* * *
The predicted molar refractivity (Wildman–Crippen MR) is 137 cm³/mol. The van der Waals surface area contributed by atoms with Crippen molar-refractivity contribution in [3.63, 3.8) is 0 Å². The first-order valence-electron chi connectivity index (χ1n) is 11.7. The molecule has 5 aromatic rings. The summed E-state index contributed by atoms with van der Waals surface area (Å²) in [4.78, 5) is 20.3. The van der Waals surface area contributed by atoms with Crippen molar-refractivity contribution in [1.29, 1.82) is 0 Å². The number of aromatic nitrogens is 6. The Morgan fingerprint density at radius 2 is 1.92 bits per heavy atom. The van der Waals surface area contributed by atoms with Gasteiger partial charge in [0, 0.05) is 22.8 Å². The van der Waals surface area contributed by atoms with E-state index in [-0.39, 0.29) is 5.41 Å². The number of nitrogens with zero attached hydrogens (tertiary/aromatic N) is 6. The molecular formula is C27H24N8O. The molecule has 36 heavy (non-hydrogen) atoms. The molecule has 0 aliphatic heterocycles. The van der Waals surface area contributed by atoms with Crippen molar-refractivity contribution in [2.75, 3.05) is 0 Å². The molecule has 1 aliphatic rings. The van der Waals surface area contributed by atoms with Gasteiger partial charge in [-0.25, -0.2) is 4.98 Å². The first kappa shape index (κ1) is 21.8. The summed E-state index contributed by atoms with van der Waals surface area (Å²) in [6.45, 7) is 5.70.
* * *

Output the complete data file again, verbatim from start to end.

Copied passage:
The predicted molar refractivity (Wildman–Crippen MR) is 137 cm³/mol. The van der Waals surface area contributed by atoms with Crippen molar-refractivity contribution in [3.63, 3.8) is 0 Å². The first-order valence-electron chi connectivity index (χ1n) is 11.7. The molecule has 5 aromatic rings. The summed E-state index contributed by atoms with van der Waals surface area (Å²) in [4.78, 5) is 20.3. The van der Waals surface area contributed by atoms with Crippen molar-refractivity contribution in [1.29, 1.82) is 0 Å². The number of aromatic nitrogens is 6. The Morgan fingerprint density at radius 2 is 1.92 bits per heavy atom. The van der Waals surface area contributed by atoms with Gasteiger partial charge in [0, 0.05) is 22.8 Å². The van der Waals surface area contributed by atoms with E-state index in [-0.39, 0.29) is 5.41 Å². The number of nitrogens with zero attached hydrogens (tertiary/aromatic N) is 6. The molecular formula is C27H24N8O. The molecule has 36 heavy (non-hydrogen) atoms. The molecule has 0 aliphatic heterocycles. The van der Waals surface area contributed by atoms with Crippen molar-refractivity contribution in [2.75, 3.05) is 0 Å². The molecule has 1 aliphatic rings. The van der Waals surface area contributed by atoms with Gasteiger partial charge in [-0.25, -0.2) is 4.98 Å². The first kappa shape index (κ1) is 21.8. The summed E-state index contributed by atoms with van der Waals surface area (Å²) in [6.45, 7) is 5.70.